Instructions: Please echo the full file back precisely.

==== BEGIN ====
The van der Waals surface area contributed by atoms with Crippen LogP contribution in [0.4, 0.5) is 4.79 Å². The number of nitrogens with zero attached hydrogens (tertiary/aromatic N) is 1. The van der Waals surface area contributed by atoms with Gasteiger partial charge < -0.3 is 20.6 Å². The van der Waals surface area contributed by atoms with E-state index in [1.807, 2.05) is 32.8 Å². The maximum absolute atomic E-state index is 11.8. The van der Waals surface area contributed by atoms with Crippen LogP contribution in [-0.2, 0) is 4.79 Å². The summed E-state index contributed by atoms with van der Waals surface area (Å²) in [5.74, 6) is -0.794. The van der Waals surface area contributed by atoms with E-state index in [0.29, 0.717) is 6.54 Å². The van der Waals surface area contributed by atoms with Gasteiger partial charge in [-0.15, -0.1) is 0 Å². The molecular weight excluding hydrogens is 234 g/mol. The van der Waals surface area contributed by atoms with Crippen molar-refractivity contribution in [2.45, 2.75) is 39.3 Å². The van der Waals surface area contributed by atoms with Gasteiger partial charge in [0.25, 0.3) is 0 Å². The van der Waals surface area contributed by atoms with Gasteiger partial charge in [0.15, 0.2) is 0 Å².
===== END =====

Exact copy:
The van der Waals surface area contributed by atoms with Crippen LogP contribution in [0.4, 0.5) is 4.79 Å². The number of nitrogens with zero attached hydrogens (tertiary/aromatic N) is 1. The van der Waals surface area contributed by atoms with Gasteiger partial charge < -0.3 is 20.6 Å². The van der Waals surface area contributed by atoms with E-state index in [1.807, 2.05) is 32.8 Å². The maximum absolute atomic E-state index is 11.8. The van der Waals surface area contributed by atoms with Crippen LogP contribution in [-0.2, 0) is 4.79 Å². The summed E-state index contributed by atoms with van der Waals surface area (Å²) in [5.74, 6) is -0.794. The van der Waals surface area contributed by atoms with E-state index in [0.29, 0.717) is 6.54 Å². The van der Waals surface area contributed by atoms with Gasteiger partial charge in [-0.15, -0.1) is 0 Å². The molecular weight excluding hydrogens is 234 g/mol. The van der Waals surface area contributed by atoms with Crippen molar-refractivity contribution in [2.45, 2.75) is 39.3 Å². The van der Waals surface area contributed by atoms with Gasteiger partial charge in [0.25, 0.3) is 0 Å². The van der Waals surface area contributed by atoms with Gasteiger partial charge in [0.15, 0.2) is 0 Å².